“School buildings that are in good condition and attractive may signal to students that someone cares and there’s a positive social climate, which in turn may encourage better attendance,” Maxwell said. “Students cannot learn if they do not come to school.”

Her study, “School Building Condition, Social Climate, Student Attendance and Academic Achievement: A Mediation Model,” appears in the Journal of Environmental Psychology’s June issue.

In an earlier, related study, Maxwell asked a handful of middle-school students what difference they thought a school building makes.

“I will never forget one boy,” Maxwell said. “He said, ‘Well, maybe if the school looked better, kids would want to come to school.’ And that sparked me to think, ‘OK, they notice.’”

Maxwell’s latest study analyzed 2011 data from 236 New York City middle schools with a combined enrollment of 143,788 students. The data included academic performance measures and assessments of physical environments done by independent professionals in architecture, and mechanical and electrical engineering. Maxwell also analyzed surveys on how parents, teachers and students felt about the school’s social climate; that dataset developed by the New York City Department of Education is the largest of its kind in the United States.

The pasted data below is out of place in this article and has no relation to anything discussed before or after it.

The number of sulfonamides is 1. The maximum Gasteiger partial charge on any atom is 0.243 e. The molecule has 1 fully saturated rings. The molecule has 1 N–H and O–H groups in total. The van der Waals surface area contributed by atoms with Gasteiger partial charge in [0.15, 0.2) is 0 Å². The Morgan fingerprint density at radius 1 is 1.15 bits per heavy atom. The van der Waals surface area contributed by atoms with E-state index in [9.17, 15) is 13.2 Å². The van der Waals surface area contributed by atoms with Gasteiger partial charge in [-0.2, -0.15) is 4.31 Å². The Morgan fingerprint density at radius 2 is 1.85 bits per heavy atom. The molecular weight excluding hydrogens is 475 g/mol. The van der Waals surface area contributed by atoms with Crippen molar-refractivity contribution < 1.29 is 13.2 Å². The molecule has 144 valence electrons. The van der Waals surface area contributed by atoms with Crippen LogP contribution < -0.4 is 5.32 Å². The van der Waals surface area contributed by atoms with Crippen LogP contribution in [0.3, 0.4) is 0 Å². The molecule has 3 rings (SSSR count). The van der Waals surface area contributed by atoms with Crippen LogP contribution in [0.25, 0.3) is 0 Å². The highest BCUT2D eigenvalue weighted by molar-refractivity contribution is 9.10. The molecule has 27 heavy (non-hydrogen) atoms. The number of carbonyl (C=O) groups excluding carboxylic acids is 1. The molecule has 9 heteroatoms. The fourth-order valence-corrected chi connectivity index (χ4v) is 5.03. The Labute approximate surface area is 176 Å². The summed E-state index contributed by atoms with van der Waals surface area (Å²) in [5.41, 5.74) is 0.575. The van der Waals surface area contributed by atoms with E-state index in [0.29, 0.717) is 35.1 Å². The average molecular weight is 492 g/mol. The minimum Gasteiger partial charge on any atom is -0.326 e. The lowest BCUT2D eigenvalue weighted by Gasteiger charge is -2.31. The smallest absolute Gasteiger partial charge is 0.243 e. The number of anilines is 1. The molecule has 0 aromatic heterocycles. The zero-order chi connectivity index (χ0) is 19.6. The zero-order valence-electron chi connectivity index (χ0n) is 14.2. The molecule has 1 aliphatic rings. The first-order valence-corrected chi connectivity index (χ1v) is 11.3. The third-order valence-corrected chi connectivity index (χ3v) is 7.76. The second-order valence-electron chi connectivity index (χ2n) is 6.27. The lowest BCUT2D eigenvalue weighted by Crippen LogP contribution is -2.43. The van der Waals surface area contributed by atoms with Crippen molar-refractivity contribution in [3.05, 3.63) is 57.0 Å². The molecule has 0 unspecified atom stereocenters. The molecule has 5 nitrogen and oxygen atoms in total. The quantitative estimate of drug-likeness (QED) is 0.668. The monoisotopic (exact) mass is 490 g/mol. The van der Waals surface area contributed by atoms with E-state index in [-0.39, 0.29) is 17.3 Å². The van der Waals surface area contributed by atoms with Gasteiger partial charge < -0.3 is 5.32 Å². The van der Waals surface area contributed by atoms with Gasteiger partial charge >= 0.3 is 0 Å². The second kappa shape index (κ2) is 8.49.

Maxwell found that poor building conditions, and the resulting negative perception of the school’s social climate, accounted for 70 percent of the poor academic performance. She controlled for students’ socioeconomic status and ethnic background, and found that while these student attributes are related to test scores, they do not tell the whole story. School building condition is also a major contributing factor, Maxwell said.

“Those other factors are contributing to poor academic performance, but building condition is significantly contributing also. It’s worth it for society to make sure that school buildings are up to par,” she said.